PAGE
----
The great enemy of iron when used in architectural or engineering work is oxygen. We would not be understood to ignore other causes, the tendency of which is to hasten the destruction of bridges, etc., such as expansion, the production of a crystalline state of the metal by vibrations, etc., but these causes apply only to special cases, while in all cases, unless something interferes, oxygen slowly but surely gnaws away at every bit of iron exposed to its action. A great many methods have been employed to prevent the rusting of iron, by which is meant its chemical union with the oxygen of air, water, or other medium in which it may be placed. In the case o'1 saline waters, the reactions are more complicated, but the final result is the same, namely, the oxidation and disintegration of the metal. Unprotected iron rusts away much faster in such waters than in common air ; but exposed to the action of the ordinary substances, to be found in all places where structures o. iron are located, the ultimate destruction of such structures is merely a question of time. But while the vibratory motion of iron tends to render it brittle, and change its physical character from a fibrous to a crystalline material, such motion acts, in some yet unexplained manner, to combat the affinity of oxygen for iron. Hence the old proverb that “ the used key is always bright,” has more foundation than the polishing effect of wear. In machinery it is common to paint or otherwise protect the stationary parts, while the moving parts have been found not to require much protection, when properly shielded from damp. In many cases castings will stand in a shop just as they have been taken from the sand, without rusting, being protected by a thin film of silica from the melting of the sand during the process of pouring, but as soon as exposed to the action of water this protection fails, and they rapidly become coated with rust. The processes most generally applied to shield iron from the action of oxygen, have for their object the isolation of the metal from this gas. The coating of iron with metals is one of the most important of the means employed for this purpose; tin and zinc being the metals most frequently used. But these metals will not permanently protect iron in all situations, and they cannot in many instances be applied. Another class of substances are paints, tar, linseed oil, etc., which form coatings upon the surface of iron and thus isolate it from oxygen. None of these can, however, be relied upon as a permanent protection ; and they have to be from time to time renewed, upon parts where the metallic surface has become exposed. It has been regarded by some as quite doubtful whether any cheap and practicable method for the prevention of iron rust, that will permanently secure this object can be devised, yet it would seem, with all the great resources of modern chemistry, this problem should be capable of solution. As yet iron cannot compete with stone in structures designed to endure the effect of time, without repeated attention to keeping its surface covered with some protective covering ; and until it is enabled to do this by some improvement in methods of protection, its use for engineering and architectural purposes can never entirely supersede that of stone, if, indeed, it can ever compete with stone in other respects. What is wanted is somethingapplicable to large or small pieces of iron, and which will answer to ward off the attacks not only of the common atmospheric oxygen, but will also remain unaffected by acids or salt waters. Who will give this to the world ?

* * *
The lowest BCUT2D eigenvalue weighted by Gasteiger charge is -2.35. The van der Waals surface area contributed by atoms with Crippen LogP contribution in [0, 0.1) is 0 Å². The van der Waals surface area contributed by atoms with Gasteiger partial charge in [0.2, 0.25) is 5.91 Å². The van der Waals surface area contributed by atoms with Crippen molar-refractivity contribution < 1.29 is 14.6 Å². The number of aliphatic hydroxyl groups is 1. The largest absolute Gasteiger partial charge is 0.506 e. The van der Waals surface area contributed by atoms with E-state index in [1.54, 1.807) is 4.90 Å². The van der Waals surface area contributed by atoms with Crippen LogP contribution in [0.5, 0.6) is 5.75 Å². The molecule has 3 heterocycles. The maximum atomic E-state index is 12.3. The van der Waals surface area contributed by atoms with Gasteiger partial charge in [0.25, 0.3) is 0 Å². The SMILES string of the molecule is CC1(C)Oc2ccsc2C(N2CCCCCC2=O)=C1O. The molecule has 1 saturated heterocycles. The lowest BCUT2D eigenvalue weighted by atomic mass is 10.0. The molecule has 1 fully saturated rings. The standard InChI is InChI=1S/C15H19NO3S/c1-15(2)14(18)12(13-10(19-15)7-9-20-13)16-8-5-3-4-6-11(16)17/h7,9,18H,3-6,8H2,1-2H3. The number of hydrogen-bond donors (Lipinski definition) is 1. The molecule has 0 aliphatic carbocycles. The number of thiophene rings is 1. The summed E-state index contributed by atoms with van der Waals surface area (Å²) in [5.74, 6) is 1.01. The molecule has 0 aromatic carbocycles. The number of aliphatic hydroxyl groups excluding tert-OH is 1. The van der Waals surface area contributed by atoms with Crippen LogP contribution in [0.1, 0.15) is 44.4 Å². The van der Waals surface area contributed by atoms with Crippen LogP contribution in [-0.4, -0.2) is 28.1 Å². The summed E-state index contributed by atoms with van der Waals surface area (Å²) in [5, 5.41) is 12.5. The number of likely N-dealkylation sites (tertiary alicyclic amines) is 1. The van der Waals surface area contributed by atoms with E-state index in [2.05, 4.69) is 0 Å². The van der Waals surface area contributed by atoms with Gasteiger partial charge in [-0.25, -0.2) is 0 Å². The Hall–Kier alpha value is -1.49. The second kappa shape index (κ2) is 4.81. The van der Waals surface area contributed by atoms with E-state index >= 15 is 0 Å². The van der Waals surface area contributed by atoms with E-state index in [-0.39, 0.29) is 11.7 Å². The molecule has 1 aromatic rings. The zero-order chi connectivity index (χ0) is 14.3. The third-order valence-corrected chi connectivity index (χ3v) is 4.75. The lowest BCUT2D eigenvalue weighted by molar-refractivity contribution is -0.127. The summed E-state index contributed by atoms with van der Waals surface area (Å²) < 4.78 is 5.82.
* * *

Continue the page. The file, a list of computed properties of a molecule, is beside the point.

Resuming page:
This article was originally published with the title "The Preservation of Iron" in Scientific American 21, 18, 282 (October 1869)